Saturday, September 1, 2018

Yes! There is a wine industry in North Carolina!

September is North Carolina Wine month and that means it’s time to celebrate and acknowledge our growing wine and grape industry here in our own backyard.
We’ve been blogging for quite some time now, and in the past couple of years found our focus shine more toward the NC wine industry. We have visited 80 wineries here in the state in addition to wineries in Virginia, Michigan, Ohio and our first trip to Napa Valley this past May.

Along our journey we’ve developed an appreciation for the wine produced here in our state. And over the years, we have not only seen growth with the addition of new wineries and vineyards, but we’ve also seen these wines improve and mature over the years.


Being located in Raleigh, we have experienced a difficult barrier to break when it comes to the perception of NC wine. This state is home to the “Mothervine” on Roanoke Island, and yes, the state fruit is the scuppernong grape, but that only accounts for a percentage of what NC is producing. If sweet, muscadine or scuppernong is not to your liking, simply travel further west and you will find some spectacular wineries producing varietals such as chambourcin, cabernet sauvignon and chardonnay. There are wineries that are experimenting with different varietals not common to the state, such as corot noir being produced by Midnight Magdelena in Jonesville, or the nero produced by Piccione Vineyards. And Raffaldini Vineyards is currently growing an Italian-based grape known as liguria.

So, when we talk NC wine, and the look of utter disbelief comes across people’s faces that we even have a wine industry here, we start the conversation. But conversation only goes so far. You must try!


Let’s look at some recent experiences we’ve had around town. At our neighborhood bottle shop we noticed several bottles of JOLO Vineyards award-winning Jolotage sitting on the bar for sale. When we mentioned how pleased we were to see NC wine, the owner almost turned her nose up at us. She had not yet tried the wine but was convinced to sell it in the shop, but her perception was that if it was NC wine, it must not be good. We made her open up a bottle and drink it with us. Her response was priceless!  “Ooohh, this is good!!!” she exclaimed!  “We know,” we responded.

Not too long ago there was a wine dinner in town featuring the wines of Jones von Drehl out of Thurmond. JvD is another favorite of ours. Good, solid wines that never disappoint. We were unable to attend the dinner but had the opportunity to talk with the hosts later when we visited the establishment. They were telling us what a great event it was and that very few, if any, attendees had even heard of the winery before. By the end of the evening, they had just about sold every bottle with rave reviews.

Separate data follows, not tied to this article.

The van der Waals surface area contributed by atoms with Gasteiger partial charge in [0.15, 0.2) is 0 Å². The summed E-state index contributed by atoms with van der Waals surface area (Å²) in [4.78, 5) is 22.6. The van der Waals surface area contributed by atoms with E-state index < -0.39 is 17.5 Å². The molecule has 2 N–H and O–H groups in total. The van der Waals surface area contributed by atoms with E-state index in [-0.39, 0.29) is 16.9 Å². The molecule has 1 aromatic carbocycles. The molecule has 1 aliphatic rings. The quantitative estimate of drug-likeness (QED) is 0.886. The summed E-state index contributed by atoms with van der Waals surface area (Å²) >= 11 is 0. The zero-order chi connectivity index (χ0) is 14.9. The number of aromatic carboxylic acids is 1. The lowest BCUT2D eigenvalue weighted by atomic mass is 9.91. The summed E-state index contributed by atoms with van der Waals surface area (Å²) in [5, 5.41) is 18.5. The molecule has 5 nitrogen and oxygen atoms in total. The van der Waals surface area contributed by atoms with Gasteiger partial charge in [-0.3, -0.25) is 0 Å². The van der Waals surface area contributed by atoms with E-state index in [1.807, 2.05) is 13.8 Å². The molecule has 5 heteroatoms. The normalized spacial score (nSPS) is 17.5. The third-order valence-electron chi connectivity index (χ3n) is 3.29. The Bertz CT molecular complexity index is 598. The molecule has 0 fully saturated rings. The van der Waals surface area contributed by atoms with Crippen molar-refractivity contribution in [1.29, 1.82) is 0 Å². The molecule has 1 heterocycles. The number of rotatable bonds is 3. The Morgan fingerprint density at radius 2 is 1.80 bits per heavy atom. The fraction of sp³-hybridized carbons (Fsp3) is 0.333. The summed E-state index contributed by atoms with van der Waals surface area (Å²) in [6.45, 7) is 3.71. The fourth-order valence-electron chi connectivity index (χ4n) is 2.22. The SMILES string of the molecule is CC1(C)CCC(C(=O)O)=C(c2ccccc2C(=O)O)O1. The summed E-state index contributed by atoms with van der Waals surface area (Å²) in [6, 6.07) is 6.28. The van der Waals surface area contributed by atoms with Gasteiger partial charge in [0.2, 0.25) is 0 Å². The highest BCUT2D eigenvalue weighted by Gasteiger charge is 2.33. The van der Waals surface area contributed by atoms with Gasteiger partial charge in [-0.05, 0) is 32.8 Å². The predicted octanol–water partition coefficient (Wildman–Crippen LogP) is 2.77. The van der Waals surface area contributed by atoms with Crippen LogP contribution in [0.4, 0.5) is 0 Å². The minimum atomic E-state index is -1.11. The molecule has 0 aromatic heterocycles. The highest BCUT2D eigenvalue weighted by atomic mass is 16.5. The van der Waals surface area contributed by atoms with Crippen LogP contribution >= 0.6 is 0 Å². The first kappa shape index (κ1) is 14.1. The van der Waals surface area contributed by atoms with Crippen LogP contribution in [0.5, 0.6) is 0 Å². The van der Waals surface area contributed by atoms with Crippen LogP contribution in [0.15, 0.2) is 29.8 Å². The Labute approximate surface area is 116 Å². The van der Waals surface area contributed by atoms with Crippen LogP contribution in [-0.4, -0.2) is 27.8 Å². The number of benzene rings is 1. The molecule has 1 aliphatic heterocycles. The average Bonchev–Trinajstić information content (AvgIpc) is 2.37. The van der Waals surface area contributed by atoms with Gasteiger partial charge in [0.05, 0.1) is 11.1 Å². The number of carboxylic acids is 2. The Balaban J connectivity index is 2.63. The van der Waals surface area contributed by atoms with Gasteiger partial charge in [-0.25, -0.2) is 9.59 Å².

And just recently, we bought tickets for the Yadkin Valley Summer Whites event and convinced some family members, who are fairly new to the state, to join us.  We made some suggestions on which wineries, of those we would be visiting that day, where they may enjoy a full tasting. They chose Laurel Gray in Hamptonville to start their day. We met them as they were finishing their tasting. We are glad to say, they loved it! They had no idea North Carolina was home to so many wineries, and so close to home – for them the Charlotte area.  As we began our Summer Whites tour, and with each stop, more questions were directed towards us … “what makes the wine so good here?” …. “how many wineries are there?” …  “it’s so beautiful here!”  We have no doubt they will be back for more and we can’t wait to plan their next tour in NC Wine Country.

These are just a few examples where perception or stereotypes need to be thrown out the window. Not all varietals will be your style but we’re sure you will find some to please the palate.


Sure, you’re looking at a 2-hour or so drive from Raleigh whether you head East or West – and sometimes it’s hard to plan that day trip. You venture out to your local Total Wine or bottle shop and the pickings are slim when it comes to NC wine. This is another obstacle and barrier that is hard to break and a topic for another day. The plus is that we are starting to see more and more NC wineries make their way to our area so keep your eyes open for tasting events at the local bottle shops as well. In our opinion, however, the best way to experience what our wine country has to offer, is to visit!

If you decide a day trip is the way to go but you find yourself not knowing where to start, let us know. Email us at or visit our web page at or even our Pinterest for ideas. Let us know what you like or what you are looking for and we’ll be glad to guide you on your next winery adventure!

As we head into September and NC Wine month, follow along with us on Facebook as we will be posting blogs on wine trails and winemaker/owner interviews, tasting room tips and helpful hints for your winery adventure and more!

We find this industry in a very exciting place right now as it continues to grow and flourish. We urge all of our wine drinking followers, to give NC wine a chance and let us know what you think!


The 7 top views of North Carolina's Swan Creek wineries

North Carolina's Swan Creek AVA located in the heart of Yadkin Valley is home to 7 different wineries. Visiting the wineries you can find anything from award-winning cabernet sauvignon wines to moonshine. You can taste rare hybrid grapes such as the corot noir or sample a wine that tastes like a liquid Tootsie Roll pop. And all of them are surrounded by scenic views of the valley. 

We have decided to rank these 7 wineries by their views, according to Triangle Around Town, and put together our "Seven Top Views of N.C.'s Swan Creek Wineries." Each one of these are worth checking out your next time in Yadkin Valley.